Monday, February 14, 2011

Colombian prez claims “dry” canal to rival Panama’s

The big news out of Colombia is the freeing of four hostages by the FARC rebels since Wednesday. Colombian president Juan Manuel Santos (image) was highly critical of the guerillas especially in light of the delayed liberation of two kidnap victims yesterday. Yet another set of comments by Santos hinted at what could be a major economic feat for Colombia.

According to remarks made to the Financial Times, Santos said that the Colombia is in talks with the Chinese government in order to build a “dry” canal between the Atlantic and Pacific coastlines. "I don't want to create exaggerated expectations, but it makes a lot of sense ... Asia could be the new motor of the global economy," said Santos on the 491-mile rail line that would run near Colombia’s northern border with Panama.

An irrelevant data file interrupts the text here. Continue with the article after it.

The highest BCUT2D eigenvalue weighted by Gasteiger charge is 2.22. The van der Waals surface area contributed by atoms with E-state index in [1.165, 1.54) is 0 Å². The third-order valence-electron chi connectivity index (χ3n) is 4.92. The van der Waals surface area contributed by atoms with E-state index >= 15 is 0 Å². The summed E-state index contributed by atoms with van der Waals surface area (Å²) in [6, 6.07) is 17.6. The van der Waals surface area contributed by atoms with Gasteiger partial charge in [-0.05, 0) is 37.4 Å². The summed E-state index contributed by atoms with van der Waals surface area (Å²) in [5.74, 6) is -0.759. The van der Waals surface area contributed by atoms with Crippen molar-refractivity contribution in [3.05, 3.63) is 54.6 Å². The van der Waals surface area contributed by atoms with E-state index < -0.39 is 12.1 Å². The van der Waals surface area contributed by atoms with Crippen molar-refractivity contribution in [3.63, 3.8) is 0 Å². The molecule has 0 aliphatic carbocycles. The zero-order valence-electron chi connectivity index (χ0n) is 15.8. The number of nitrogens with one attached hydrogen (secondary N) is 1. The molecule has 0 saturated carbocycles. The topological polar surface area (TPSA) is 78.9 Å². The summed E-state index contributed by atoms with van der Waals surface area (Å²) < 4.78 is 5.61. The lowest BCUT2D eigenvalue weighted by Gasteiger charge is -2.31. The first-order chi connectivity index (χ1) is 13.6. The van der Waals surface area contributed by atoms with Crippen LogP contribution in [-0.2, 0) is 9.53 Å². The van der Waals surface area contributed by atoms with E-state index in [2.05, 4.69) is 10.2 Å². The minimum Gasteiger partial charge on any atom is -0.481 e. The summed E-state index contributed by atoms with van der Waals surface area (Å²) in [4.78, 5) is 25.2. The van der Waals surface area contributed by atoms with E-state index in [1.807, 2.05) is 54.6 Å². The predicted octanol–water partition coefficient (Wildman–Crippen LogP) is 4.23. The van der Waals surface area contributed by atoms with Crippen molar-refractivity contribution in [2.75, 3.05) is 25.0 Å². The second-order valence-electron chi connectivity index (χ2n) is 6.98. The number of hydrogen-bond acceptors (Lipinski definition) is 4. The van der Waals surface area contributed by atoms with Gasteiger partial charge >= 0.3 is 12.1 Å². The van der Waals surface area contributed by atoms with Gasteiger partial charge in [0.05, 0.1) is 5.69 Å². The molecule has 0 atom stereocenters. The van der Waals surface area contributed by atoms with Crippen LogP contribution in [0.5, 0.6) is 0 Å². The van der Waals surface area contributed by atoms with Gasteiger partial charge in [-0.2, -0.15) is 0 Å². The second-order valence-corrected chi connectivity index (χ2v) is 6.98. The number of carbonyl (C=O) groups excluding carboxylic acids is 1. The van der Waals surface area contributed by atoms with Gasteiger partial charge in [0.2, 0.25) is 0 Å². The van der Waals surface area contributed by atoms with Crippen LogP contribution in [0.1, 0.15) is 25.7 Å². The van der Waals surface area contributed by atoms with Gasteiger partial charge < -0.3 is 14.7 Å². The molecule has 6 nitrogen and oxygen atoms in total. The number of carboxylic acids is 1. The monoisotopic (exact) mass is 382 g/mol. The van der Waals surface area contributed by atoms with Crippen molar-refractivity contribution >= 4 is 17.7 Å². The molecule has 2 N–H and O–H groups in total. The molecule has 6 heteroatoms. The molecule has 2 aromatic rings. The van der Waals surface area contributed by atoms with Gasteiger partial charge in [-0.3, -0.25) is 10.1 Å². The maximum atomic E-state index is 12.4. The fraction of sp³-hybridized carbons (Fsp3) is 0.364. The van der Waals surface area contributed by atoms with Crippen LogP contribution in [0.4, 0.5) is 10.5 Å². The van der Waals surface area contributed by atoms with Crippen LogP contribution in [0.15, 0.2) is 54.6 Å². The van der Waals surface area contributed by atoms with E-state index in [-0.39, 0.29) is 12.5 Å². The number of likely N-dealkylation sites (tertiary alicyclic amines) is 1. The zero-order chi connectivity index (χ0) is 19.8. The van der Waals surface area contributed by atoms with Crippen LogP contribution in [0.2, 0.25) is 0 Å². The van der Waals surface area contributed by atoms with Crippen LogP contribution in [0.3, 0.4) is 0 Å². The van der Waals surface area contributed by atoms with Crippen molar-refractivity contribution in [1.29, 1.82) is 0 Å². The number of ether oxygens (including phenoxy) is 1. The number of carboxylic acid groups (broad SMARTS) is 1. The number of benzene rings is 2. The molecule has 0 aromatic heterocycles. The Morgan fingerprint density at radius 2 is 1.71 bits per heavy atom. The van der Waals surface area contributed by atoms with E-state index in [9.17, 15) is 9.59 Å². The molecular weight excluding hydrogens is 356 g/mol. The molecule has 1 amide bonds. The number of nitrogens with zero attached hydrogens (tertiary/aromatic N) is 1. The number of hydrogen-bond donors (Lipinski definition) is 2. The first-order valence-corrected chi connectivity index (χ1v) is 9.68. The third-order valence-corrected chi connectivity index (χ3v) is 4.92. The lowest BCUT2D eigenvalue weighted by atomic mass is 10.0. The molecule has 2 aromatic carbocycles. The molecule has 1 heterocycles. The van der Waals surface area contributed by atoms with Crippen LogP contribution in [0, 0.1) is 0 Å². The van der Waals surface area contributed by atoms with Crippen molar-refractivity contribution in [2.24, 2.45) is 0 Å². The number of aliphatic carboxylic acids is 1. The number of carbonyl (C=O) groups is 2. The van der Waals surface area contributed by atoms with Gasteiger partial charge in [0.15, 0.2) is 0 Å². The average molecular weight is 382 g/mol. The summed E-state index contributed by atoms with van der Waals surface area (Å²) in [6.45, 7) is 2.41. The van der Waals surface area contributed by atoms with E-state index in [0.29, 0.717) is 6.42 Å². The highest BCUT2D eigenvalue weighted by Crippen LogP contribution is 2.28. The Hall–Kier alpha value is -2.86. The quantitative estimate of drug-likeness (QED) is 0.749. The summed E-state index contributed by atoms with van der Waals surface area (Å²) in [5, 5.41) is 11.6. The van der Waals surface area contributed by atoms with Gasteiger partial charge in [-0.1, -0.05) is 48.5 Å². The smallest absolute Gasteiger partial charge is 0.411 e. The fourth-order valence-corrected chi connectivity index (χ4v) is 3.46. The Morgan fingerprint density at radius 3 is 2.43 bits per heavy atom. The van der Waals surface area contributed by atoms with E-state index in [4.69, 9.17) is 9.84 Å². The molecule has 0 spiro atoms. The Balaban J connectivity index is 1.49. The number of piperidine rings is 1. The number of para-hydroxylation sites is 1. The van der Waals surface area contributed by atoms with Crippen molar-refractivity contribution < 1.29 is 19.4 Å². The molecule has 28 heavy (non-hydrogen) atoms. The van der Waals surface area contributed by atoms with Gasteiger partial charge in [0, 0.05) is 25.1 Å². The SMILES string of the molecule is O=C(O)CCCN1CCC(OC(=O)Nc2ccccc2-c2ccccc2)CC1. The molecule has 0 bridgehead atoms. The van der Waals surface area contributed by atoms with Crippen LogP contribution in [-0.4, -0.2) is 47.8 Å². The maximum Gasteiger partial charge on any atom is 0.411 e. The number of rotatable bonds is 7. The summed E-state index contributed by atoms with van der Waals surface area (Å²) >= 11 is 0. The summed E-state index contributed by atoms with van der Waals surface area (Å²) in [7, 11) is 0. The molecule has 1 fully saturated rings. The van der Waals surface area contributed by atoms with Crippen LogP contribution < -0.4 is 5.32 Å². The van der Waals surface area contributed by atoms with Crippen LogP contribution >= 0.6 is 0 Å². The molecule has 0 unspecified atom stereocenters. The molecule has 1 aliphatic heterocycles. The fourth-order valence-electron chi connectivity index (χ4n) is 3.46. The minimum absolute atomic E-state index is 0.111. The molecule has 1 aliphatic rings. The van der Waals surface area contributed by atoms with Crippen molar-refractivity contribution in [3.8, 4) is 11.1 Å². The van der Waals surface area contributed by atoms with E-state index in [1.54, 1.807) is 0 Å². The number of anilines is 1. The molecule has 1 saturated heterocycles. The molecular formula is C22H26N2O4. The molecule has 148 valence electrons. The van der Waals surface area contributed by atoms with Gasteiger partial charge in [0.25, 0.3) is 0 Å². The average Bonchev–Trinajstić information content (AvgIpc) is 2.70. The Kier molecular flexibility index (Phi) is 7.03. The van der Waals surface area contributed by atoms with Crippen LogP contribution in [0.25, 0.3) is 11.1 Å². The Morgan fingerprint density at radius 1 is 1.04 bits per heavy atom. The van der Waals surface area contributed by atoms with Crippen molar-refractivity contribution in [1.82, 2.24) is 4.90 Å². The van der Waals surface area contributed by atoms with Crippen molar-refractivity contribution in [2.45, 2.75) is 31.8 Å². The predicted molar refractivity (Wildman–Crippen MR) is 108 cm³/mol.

The $7.6 billion project would be funded and run by Chinese firms and could easily rival the expanding Panama Canal.

The plans mentioned by Santos would represent the latest expansion of Chinese economic expansion into Latin America. If completed, the “dry” canal could have serious repercussions with Colombia’s main trade partner:
Latin American exports to China leapt nine times between 2000 and 2009 in real terms, to $41.3bn. That was a far higher rate of increase than for exports overall, although from a low base; by 2009 China accounted for just under 7% of all exports from the region.

China is Colombia's second largest trade partner after the US, with bilateral trade rising from $10m in 1980 to more than $5bn in 2010.

But the FT suggested Bogotá also hoped the rail proposals would encourage Washington to push for ratification of a free-trade agreement signed by both governments four years ago, but yet to be approved by Congress.
Image- BBC Mundo
Online Sources- BBC Mundo, Reuters, The Telegraph, The Guardian, El Tiempo

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